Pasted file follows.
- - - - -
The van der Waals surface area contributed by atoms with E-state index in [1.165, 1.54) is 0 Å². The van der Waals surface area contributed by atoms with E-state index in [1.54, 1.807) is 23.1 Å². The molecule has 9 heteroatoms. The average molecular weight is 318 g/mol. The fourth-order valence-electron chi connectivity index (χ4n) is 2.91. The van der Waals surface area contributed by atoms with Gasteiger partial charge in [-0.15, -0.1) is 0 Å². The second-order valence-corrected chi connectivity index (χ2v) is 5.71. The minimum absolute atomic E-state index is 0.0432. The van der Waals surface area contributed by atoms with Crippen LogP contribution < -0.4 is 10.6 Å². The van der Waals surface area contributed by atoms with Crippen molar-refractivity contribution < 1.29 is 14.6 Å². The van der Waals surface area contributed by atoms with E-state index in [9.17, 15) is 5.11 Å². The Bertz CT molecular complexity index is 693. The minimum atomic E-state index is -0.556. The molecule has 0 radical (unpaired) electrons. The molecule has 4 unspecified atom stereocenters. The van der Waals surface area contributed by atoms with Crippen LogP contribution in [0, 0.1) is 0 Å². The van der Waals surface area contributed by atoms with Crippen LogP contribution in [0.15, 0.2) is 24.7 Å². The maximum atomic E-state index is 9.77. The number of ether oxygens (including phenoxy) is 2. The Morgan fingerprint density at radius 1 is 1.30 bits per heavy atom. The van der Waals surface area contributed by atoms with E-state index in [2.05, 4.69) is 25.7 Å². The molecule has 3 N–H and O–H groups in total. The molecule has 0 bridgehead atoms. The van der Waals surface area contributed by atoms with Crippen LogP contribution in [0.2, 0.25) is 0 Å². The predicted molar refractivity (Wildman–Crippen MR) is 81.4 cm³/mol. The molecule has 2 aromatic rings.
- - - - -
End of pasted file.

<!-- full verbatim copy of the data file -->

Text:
The van der Waals surface area contributed by atoms with E-state index in [1.165, 1.54) is 0 Å². The van der Waals surface area contributed by atoms with E-state index in [1.54, 1.807) is 23.1 Å². The molecule has 9 heteroatoms. The average molecular weight is 318 g/mol. The fourth-order valence-electron chi connectivity index (χ4n) is 2.91. The van der Waals surface area contributed by atoms with Gasteiger partial charge in [-0.15, -0.1) is 0 Å². The second-order valence-corrected chi connectivity index (χ2v) is 5.71. The minimum absolute atomic E-state index is 0.0432. The van der Waals surface area contributed by atoms with Crippen LogP contribution < -0.4 is 10.6 Å². The van der Waals surface area contributed by atoms with Crippen molar-refractivity contribution < 1.29 is 14.6 Å². The van der Waals surface area contributed by atoms with E-state index in [9.17, 15) is 5.11 Å². The Bertz CT molecular complexity index is 693. The minimum atomic E-state index is -0.556. The molecule has 0 radical (unpaired) electrons. The molecule has 4 unspecified atom stereocenters. The van der Waals surface area contributed by atoms with Crippen LogP contribution in [0, 0.1) is 0 Å². The van der Waals surface area contributed by atoms with Crippen LogP contribution in [0.15, 0.2) is 24.7 Å². The maximum atomic E-state index is 9.77. The number of ether oxygens (including phenoxy) is 2. The Morgan fingerprint density at radius 1 is 1.30 bits per heavy atom. The van der Waals surface area contributed by atoms with E-state index in [2.05, 4.69) is 25.7 Å². The molecule has 3 N–H and O–H groups in total. The molecule has 0 bridgehead atoms. The van der Waals surface area contributed by atoms with Crippen LogP contribution in [0.2, 0.25) is 0 Å². The predicted molar refractivity (Wildman–Crippen MR) is 81.4 cm³/mol. The molecule has 2 aromatic rings.